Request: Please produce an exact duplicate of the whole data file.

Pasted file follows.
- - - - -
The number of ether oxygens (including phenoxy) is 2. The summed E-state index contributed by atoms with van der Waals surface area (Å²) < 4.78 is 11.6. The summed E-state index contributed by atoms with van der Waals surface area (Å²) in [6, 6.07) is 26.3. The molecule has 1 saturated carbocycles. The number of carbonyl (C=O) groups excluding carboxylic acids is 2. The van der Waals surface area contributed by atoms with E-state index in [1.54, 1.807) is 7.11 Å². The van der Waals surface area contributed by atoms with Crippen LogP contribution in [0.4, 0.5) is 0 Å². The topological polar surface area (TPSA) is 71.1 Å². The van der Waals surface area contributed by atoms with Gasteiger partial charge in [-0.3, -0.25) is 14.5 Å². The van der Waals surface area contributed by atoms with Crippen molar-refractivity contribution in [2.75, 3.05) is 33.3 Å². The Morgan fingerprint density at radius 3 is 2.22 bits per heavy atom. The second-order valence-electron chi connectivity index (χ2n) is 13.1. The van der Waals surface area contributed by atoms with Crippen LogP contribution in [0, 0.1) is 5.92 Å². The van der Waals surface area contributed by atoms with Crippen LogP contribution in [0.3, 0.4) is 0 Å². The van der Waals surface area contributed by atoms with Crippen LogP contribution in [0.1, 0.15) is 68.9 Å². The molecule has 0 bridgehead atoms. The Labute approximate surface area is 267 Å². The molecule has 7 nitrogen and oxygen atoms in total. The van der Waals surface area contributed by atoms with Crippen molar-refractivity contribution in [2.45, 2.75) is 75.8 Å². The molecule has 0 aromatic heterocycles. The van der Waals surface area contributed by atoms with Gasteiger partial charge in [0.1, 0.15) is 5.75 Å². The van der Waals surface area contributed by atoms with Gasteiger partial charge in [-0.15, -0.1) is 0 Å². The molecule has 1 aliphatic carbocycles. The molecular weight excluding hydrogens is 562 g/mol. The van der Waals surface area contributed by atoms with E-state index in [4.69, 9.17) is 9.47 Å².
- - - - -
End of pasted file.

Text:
The number of ether oxygens (including phenoxy) is 2. The summed E-state index contributed by atoms with van der Waals surface area (Å²) < 4.78 is 11.6. The summed E-state index contributed by atoms with van der Waals surface area (Å²) in [6, 6.07) is 26.3. The molecule has 1 saturated carbocycles. The number of carbonyl (C=O) groups excluding carboxylic acids is 2. The van der Waals surface area contributed by atoms with E-state index in [1.54, 1.807) is 7.11 Å². The van der Waals surface area contributed by atoms with Crippen LogP contribution in [0.4, 0.5) is 0 Å². The topological polar surface area (TPSA) is 71.1 Å². The van der Waals surface area contributed by atoms with Gasteiger partial charge in [-0.3, -0.25) is 14.5 Å². The van der Waals surface area contributed by atoms with Crippen molar-refractivity contribution in [2.75, 3.05) is 33.3 Å². The Morgan fingerprint density at radius 3 is 2.22 bits per heavy atom. The second-order valence-electron chi connectivity index (χ2n) is 13.1. The van der Waals surface area contributed by atoms with Crippen LogP contribution in [0, 0.1) is 5.92 Å². The van der Waals surface area contributed by atoms with Crippen LogP contribution in [0.3, 0.4) is 0 Å². The van der Waals surface area contributed by atoms with Crippen LogP contribution in [0.1, 0.15) is 68.9 Å². The molecule has 0 bridgehead atoms. The Labute approximate surface area is 267 Å². The molecule has 7 nitrogen and oxygen atoms in total. The van der Waals surface area contributed by atoms with Crippen molar-refractivity contribution in [2.45, 2.75) is 75.8 Å². The molecule has 0 aromatic heterocycles. The van der Waals surface area contributed by atoms with Gasteiger partial charge in [0.1, 0.15) is 5.75 Å². The van der Waals surface area contributed by atoms with Gasteiger partial charge in [-0.15, -0.1) is 0 Å². The molecule has 1 aliphatic carbocycles. The molecular weight excluding hydrogens is 562 g/mol. The van der Waals surface area contributed by atoms with E-state index in [4.69, 9.17) is 9.47 Å².